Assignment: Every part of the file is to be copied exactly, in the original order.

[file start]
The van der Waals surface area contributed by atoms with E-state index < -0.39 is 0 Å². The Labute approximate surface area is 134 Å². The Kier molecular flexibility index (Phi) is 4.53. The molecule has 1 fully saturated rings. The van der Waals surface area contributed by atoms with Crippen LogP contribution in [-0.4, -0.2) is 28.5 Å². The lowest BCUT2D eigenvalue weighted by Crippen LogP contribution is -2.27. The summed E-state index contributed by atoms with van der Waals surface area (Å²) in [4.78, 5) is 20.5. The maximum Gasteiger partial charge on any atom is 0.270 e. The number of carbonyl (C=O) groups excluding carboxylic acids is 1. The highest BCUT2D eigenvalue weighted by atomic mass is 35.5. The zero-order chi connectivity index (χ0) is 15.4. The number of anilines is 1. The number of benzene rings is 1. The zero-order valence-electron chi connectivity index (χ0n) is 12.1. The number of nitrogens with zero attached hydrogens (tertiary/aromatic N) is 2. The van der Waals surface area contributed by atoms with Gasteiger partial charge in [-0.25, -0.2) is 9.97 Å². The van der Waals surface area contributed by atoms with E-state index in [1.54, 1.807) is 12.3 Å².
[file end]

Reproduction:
The van der Waals surface area contributed by atoms with E-state index < -0.39 is 0 Å². The Labute approximate surface area is 134 Å². The Kier molecular flexibility index (Phi) is 4.53. The molecule has 1 fully saturated rings. The van der Waals surface area contributed by atoms with Crippen LogP contribution in [-0.4, -0.2) is 28.5 Å². The lowest BCUT2D eigenvalue weighted by Crippen LogP contribution is -2.27. The summed E-state index contributed by atoms with van der Waals surface area (Å²) in [4.78, 5) is 20.5. The maximum Gasteiger partial charge on any atom is 0.270 e. The number of carbonyl (C=O) groups excluding carboxylic acids is 1. The highest BCUT2D eigenvalue weighted by atomic mass is 35.5. The zero-order chi connectivity index (χ0) is 15.4. The number of anilines is 1. The number of benzene rings is 1. The zero-order valence-electron chi connectivity index (χ0n) is 12.1. The number of nitrogens with zero attached hydrogens (tertiary/aromatic N) is 2. The van der Waals surface area contributed by atoms with Gasteiger partial charge in [-0.25, -0.2) is 9.97 Å². The van der Waals surface area contributed by atoms with E-state index in [1.54, 1.807) is 12.3 Å².